Though the Examples and the discussion are directed to a single reactor configuration and narrow polydispersity polymers, it is well-known that the use in series of two or more such reactors each operated so as to achieve different polymer molecular weight characteristics, or by blending polymers from different reactor conditions, can yield improved processing polymers. The disclosures of U.S. Pat. No. 4,722,971 and WO 93/21270 are instructive and are incorporated for purposes of U.S. patent practice. Though directed to the use of vanadium catalysts, the substitution of the metallocene catalyst systems of this invention into one such reactor, or two different catalysts into two such reactors, or similar use in two separate polymerizations with subsequent physical blending of the polymer products, will permit tailoring of characteristics (e.g., molecular weights and diene contents) suitable for balancing vulcanization properties with processability. Similarly, the use of mixed catalyst systems, the invention catalysts with themselves or with others, in one or more such reactors will permit preparation of bimodal or multimodal ethylene polymers having improved processing properties. Additionally, use of series reactors also allows increase of diene conversions to levels comparable to the knowledge in art with respect to EPDM polymerization with vanadium catalysts.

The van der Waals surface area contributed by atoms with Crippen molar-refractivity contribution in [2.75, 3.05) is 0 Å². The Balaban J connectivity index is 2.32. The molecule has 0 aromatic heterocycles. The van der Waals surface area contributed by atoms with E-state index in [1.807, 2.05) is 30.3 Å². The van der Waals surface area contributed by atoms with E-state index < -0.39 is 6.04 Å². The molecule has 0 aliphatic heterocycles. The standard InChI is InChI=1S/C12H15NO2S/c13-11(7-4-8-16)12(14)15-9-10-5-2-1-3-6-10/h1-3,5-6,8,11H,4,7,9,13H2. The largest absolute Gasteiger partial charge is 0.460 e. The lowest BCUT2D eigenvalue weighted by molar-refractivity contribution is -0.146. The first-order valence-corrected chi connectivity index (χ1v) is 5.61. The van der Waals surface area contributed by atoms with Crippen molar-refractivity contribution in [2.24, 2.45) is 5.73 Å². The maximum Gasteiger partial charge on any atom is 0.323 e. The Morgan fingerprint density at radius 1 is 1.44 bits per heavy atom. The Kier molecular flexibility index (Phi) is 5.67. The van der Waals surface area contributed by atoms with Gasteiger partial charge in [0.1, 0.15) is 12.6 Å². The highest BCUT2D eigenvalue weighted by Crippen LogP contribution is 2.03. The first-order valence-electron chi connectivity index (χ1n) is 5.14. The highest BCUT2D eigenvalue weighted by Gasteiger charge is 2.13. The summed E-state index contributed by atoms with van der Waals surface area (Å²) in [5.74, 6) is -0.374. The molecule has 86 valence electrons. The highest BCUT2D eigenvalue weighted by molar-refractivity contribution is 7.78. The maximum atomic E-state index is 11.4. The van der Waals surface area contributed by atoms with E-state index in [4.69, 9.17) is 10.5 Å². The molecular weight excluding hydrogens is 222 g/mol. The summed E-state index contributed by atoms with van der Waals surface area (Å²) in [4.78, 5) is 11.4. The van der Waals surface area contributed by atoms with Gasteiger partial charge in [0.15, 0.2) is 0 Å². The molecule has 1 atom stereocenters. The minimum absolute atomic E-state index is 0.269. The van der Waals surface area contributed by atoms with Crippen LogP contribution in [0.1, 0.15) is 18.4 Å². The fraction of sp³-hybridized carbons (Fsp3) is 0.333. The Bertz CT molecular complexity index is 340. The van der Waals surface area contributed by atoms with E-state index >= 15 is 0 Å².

The following examples are presented to illustrate the foregoing discussion. All parts, proportions and percentages are by weight unless otherwise indicated. Although the examples may be directed to certain embodiments of the present invention, they are not to be viewed as limiting the invention in any specific respect. The polymer products exemplified below were characterized by Mooney viscosity (Mooney Viscometer, ASTM D 1648), ethylene content (Fourier Transform Infrared Spectroscopy (FTIR), ASTM D 3900), number-average molecular weight (gel permeation chromatography/differential refractive index (GPC/DRI)) and weight-average molecular weight (low angle laser light scattering (Lalls). The molecular weight and composition measurements are described in G. Ver Strate, C. Cozewith, S. Ju, Macromolecules, 21, 3360 (1988). See also G. Ver Strate, “Structure Characterization”, The Science and Technology of Elastomers, Ch. 3 (Academic Press, 1978) and U.S. Pat. No. 4,989,436 (where similar methods are used and described).